Cirque

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-[[Image:Cirque mountain.jpg|thumb|300px|A steep-walled '''[[mountain]]''' basin which usually forms the blunt end of a '''[[valley]]'''. (French for "circus.")]]+[[Image:Cirque mountain.jpg|thumb|300px|'''[[Cirque]]''' is a steep-walled '''[[mountain]]''' basin which usually forms the blunt end of a '''[[valley]]'''. (French for "circus.")]]
[[Image:Mtnglacier.jpg|thumb|300px]] [[Image:Mtnglacier.jpg|thumb|300px]]
-A steep-walled '''[[mountain]]''' basin which usually forms the blunt end of a '''[[valley]]'''. (French for "circus.")+'''[[Cirque]]''' is a steep-walled '''[[mountain]]''' basin which usually forms the blunt end of a '''[[valley]]'''. (French for "circus.")
The concave amphitheatre shape is open on the downhill side corresponding to the flatter area of the stage, while the cupped seating section is generally steep cliff-like '''[[slopes]]''' down which ice and glaciated debris combine and converge from the three or more higher sides. The concave amphitheatre shape is open on the downhill side corresponding to the flatter area of the stage, while the cupped seating section is generally steep cliff-like '''[[slopes]]''' down which ice and glaciated debris combine and converge from the three or more higher sides.
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-== Also See ==+== '''Also See''' ==
*'''[[Mountain]]''' *'''[[Mountain]]'''

Revision as of 11:31, 8 August 2011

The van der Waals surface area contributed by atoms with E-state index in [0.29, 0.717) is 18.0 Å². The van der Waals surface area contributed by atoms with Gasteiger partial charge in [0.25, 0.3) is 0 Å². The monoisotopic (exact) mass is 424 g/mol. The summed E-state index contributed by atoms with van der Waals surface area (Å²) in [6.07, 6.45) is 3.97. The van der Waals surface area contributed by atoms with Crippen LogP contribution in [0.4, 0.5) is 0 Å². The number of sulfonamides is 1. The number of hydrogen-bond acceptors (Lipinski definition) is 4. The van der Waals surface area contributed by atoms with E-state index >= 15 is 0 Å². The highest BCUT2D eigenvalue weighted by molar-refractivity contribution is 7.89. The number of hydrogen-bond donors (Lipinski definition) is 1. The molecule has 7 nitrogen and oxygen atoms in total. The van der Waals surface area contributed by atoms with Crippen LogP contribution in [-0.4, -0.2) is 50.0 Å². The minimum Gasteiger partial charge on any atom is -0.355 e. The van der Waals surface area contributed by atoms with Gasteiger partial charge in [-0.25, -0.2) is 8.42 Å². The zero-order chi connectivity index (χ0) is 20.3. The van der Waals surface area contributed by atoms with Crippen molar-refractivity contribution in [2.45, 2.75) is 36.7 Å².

Cirque is a steep-walled mountain basin which usually forms the blunt end of a valley. (French for "circus.")
Cirque is a steep-walled mountain basin which usually forms the blunt end of a valley. (French for "circus.")

Cirque is a steep-walled mountain basin which usually forms the blunt end of a valley. (French for "circus.")

The concave amphitheatre shape is open on the downhill side corresponding to the flatter area of the stage, while the cupped seating section is generally steep cliff-like slopes down which ice and glaciated debris combine and converge from the three or more higher sides.

The floor of the cirque ends up bowl shaped as it is the complex convergence zone of combining ice flows from multiple directions and their accompanying rock burdens, hence experiences somewhat greater erosion forces, and is most often scooped out somewhat below the level of cirque's low-side outlet (stage) and its down slope (backstage) valley.

If the cirque is subject to seasonal melting, the floor of the cirque most often forms a tarn (small lake) behind the Moraine and glacial till damming the outlet.


Also See

Reference

  • Wikipedia Cirque [1]



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